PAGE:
Here the quality of the matrix is the number of columns for a matrix with the restricted isometry property and a fixed number of rows, which represents how much one can compress the data in a compressed sensing situation.

Somewhat surprisingly, Jean Bourgain's 1985 theorem about embedding finite metric spaces into Hilbert spaces was not mentioned yet. Since metrics have not mentioned at all in this thread, let me mention this example now.

The topic of representing prescribed, possibly strange finite metric spaces 'as best one can' by non-strange, traditional metric spaces is important e.g. in computational biology. Very briefly, I think the essence of all of this is

not to have to store a table of pairwise distances among any two of a large number of proteins, which after all would take space quadratic in the number of 'specimens', rather label/represent each protein by an element of a traditional metric space, and then calculate a distance the traditional way, from the traditional representatives, on an as-needed-basis.

For this to result in only a small error of approximation (of the 'true' distance w.r.t. some new-fangled 'similarity distance' between proteins), one needs to know how well such 'representations'/'low-distortion embeddings' can be done in principle.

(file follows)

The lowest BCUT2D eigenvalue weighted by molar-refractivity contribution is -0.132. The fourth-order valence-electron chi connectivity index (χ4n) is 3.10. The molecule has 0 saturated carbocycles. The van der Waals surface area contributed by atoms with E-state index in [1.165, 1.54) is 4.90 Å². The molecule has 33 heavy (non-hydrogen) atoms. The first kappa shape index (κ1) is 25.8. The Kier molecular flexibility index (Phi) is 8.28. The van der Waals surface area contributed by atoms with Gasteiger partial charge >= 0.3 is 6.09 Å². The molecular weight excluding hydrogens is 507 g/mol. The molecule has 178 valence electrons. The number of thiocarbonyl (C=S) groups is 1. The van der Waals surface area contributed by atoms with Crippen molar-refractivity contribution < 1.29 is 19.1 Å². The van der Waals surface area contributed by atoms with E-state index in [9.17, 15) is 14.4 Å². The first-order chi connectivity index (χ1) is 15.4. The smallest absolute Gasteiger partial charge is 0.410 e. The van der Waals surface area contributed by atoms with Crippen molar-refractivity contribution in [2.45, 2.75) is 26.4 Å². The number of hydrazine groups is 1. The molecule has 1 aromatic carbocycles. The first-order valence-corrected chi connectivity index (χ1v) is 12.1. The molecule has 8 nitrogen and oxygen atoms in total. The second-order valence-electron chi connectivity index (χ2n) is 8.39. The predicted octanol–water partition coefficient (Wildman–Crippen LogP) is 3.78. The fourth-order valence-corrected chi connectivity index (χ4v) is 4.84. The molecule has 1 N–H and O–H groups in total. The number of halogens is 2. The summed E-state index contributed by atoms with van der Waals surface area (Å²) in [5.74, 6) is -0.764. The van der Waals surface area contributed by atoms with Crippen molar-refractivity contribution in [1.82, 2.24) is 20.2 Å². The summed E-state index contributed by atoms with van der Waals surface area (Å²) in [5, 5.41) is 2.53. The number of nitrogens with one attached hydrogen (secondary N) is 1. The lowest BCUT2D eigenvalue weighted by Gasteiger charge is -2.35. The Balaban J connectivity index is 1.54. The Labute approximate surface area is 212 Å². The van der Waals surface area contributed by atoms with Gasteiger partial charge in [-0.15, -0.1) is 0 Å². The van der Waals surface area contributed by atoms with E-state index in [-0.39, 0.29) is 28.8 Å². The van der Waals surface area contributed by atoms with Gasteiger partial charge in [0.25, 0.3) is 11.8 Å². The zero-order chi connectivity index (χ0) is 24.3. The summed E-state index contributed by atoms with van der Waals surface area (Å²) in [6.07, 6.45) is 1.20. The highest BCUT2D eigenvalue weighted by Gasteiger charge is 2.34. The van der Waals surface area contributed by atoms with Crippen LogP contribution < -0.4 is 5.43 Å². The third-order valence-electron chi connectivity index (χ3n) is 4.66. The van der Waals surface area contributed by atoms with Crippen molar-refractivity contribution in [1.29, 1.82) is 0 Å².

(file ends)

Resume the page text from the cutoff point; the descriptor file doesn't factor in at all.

Bourgain used the "probabilistic method" to prove a lower bound on how well this can be done.

The publication is Jean Bourgain: On lipschitz embedding of finite metric spaces in Hilbert space. Israel Journal of Mathematics March 1985, Volume 52, Issue 1–2, pp 46–52, and the abstract reads:

"It is shown than any $n$ point metric space is up to $\log n$ lipeomorphic to a subset of Hilbert space. We also exhibit an example of an $n$-point metric space which cannot be embedded in Hilbert space with distortion less than $(\log n)/(\log\log n)$, showing that the positive result is essentially best possible. The methods used are of probabilistic nature. For instance, to construct our example, we make use of random graphs."

Thinking about my own question, I had another question that came to my mind. Take any real number and write its binary representation. With probability $1$ the proportion of zeroes and ones is the same and is equal to $1/2$. We can say that for its 3-representation and the representation in any system the proportion of numbers used is equal with probability $1$. So almost any number has this property.